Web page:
Healing the IT-OT divide

By Jim Montague

Jun 12, 2018

TechED 2018 LeadImage 2

It's easy to talk about bridging the gap between information technology (IT) and operational technology (OT). It's far more difficult to step to the edge and extend a hand over the chasm. And, for some individuals, this means starting at the beginning.

"One guy at a recent session didn't know what OT stood for, which means many of us are still entering this area for the first time," said Alan Raveling, manufacturing IT senior analyst at system integrator Interstates Control Systems Inc., who presented "Crossing the IT and OT Divide" this week at the Rockwell Automation TechED conference this week in San Diego. "Many users still have applications that were cobbled together over years, and they don't want to touch them further."

Different languages, perspectives

Because of their different histories and technical goals, Raveling reported that OT and IT professionals have different priorities about what's important in their applications and organizations, and also express themselves using language that's often alien to each other.

"The classic security triangle defines confidentiality, integrity and availability as what needs to be protected,” Raveling said. “And although some attitudes are beginning to change, IT's most important aims have been confidentiality and integrity, while OT's most important aim has been availability," said Raveling.

Raveling added that today's data collection efforts typically require that plant-floor information be meshed with other data sources that can be coordinated in time. This shift parallels recent transitions from the older data communication protocols to Ethernet. "OT can talk wiring devices to get information where it needs to go, but IT thinks that Ethernet means it's all theirs now. So someone has to say 'not so fast,' because IT usually doesn't know what PLCs are or how they work," he explained. "IT needs an education, too, such as why we need different network zones for safety.

"As applications and users move up the chain from process control, everyone can begin to talk about where their organization's handoff point from OT to IT should be, or even if one needed. This is a discussion that every business needs to have. Some say a network demilitarized zone (DMZ) is required with IT above and OT below, while other IT departments want jurisdiction right down to the device level, even though this means dealing with safety and environmental issues."

Education, patience for everyone

To diffuse these old turf battles, and get IT and OT talking the same lingo and on the same page, Raveling reported that both sides need continuing education that will eventually allow their applications and organizations to cooperate more calmly and efficiently.

"It's important to remember that IT may not like paperwork, but it's driven by it anyway, including all the requirements, mandates and other compliance criteria they must follow," said Raveling. "As a result, PCs must be updated all the time, but that might not be okay with users on the plant floor, which could cause some suppliers not to support those devices. Nonetheless, IT needs education on the reality of the world, and they can't simply patch devices whenever they want."

On the other hand, Raveling added that, "OT needs to get more educated on lifecycle management. Some patches can be done right away, and some not. Their corporation may mandate use of antivirus software and require patching, so we've had to tell customers that their whitelisting efforts may not meet their company's requirements, but may still do what they're trying to accomplish. IT policies are usually exact, but OT can still ask what those policies do and what their intent is. So, if OT can't follow a particular rule, they can still try to meet the intent. In short, OT can't just say 'no' all the time."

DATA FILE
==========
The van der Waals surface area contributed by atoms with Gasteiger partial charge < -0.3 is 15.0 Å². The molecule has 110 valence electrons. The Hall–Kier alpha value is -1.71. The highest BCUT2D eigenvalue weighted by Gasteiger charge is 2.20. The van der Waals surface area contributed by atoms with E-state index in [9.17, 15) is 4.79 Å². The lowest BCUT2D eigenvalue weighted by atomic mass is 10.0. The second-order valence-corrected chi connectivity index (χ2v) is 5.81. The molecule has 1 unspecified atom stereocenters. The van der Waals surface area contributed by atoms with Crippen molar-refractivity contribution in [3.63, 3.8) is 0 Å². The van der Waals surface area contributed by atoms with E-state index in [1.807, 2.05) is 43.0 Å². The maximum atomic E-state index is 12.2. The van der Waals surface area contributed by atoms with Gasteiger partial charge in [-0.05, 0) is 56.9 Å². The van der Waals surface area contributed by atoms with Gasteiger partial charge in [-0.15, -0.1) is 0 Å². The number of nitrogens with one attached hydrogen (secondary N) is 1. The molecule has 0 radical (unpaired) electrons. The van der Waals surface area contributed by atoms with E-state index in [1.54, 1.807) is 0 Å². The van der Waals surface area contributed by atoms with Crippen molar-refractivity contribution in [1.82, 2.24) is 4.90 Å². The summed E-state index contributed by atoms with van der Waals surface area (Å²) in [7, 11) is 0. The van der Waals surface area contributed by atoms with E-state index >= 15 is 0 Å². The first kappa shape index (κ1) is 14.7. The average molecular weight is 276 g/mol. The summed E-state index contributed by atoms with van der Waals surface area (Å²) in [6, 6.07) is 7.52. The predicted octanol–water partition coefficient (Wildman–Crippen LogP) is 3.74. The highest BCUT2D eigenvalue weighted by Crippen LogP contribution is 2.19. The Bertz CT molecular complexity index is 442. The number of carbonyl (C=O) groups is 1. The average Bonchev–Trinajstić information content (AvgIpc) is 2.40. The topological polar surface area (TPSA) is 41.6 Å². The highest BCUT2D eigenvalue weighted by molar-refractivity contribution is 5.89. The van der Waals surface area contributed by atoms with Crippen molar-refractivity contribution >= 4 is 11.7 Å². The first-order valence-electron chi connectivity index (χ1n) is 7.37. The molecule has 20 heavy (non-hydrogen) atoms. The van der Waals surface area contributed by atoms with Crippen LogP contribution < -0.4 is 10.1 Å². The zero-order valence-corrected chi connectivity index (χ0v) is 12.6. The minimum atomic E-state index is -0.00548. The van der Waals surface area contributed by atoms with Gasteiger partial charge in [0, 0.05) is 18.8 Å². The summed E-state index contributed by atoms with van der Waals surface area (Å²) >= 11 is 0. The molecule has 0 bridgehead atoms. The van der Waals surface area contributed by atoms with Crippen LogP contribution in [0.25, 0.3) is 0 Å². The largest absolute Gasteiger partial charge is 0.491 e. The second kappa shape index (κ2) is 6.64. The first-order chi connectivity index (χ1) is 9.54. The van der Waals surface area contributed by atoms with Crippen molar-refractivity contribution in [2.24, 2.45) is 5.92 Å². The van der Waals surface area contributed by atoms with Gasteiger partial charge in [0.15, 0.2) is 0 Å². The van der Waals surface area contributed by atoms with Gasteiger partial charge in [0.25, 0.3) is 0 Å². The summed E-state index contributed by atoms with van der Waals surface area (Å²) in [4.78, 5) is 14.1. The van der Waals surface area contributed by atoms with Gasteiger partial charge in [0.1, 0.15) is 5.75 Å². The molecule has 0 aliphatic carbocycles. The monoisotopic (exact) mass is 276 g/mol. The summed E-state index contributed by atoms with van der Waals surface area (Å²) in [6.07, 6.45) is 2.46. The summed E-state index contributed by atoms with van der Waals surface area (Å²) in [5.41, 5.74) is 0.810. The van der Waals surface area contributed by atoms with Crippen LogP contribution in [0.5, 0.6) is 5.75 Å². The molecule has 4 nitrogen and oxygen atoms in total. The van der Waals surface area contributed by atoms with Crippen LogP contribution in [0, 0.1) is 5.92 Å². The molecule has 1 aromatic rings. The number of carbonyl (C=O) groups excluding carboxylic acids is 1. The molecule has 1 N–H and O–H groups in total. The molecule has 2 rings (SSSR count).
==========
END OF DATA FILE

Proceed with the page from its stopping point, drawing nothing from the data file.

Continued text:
Policies, procedures and regions

Because many companies adapt IT policies from others and then adopt pieces for their own use without consulting OT, Raveling stated that better-performing firms must get OT involved from the beginning, and encourage them to explain which policy is or isn't working and why.

"Participants must be willing to say when they don't understand something and ask what it means," said Raveling. "We must teach IT what controls means, and ask IT about policies and procedures. This is especially important for controls folks for whom English is a second or third language, who may know less about their corporate IT policies because they're isolated in plants outside the U.S. or Europe, and may be more attractive targets for cyber bad guys. Information and policies can trickle slowly into these areas, but consistent policies are still needed at all locations."

Even though it can be a struggle to develop and implement unified IT-OT policies, Raveling added they must try to avoid finger-pointing along the way. "Everyone wants to know that the right information is on their network, but you can't just buy any white-bread software, and pop it in without testing, verification and vetting. One of our clients had to take out this kind of software, set up a testing lab, and be patient in implementing it at a slower pace.

"I think it's OT's responsibility to take the initiative on this,” Raveling said. “Only OT can ask what a supplier's software actually provides, how it should best participate in policy updates, and how to get data from the plant to the cloud.

“It's complex, but if OT asks the right questions, they can educate their IT peers,” Raveling concluded. Once OT's hand is extended, then IT will start to do it, too."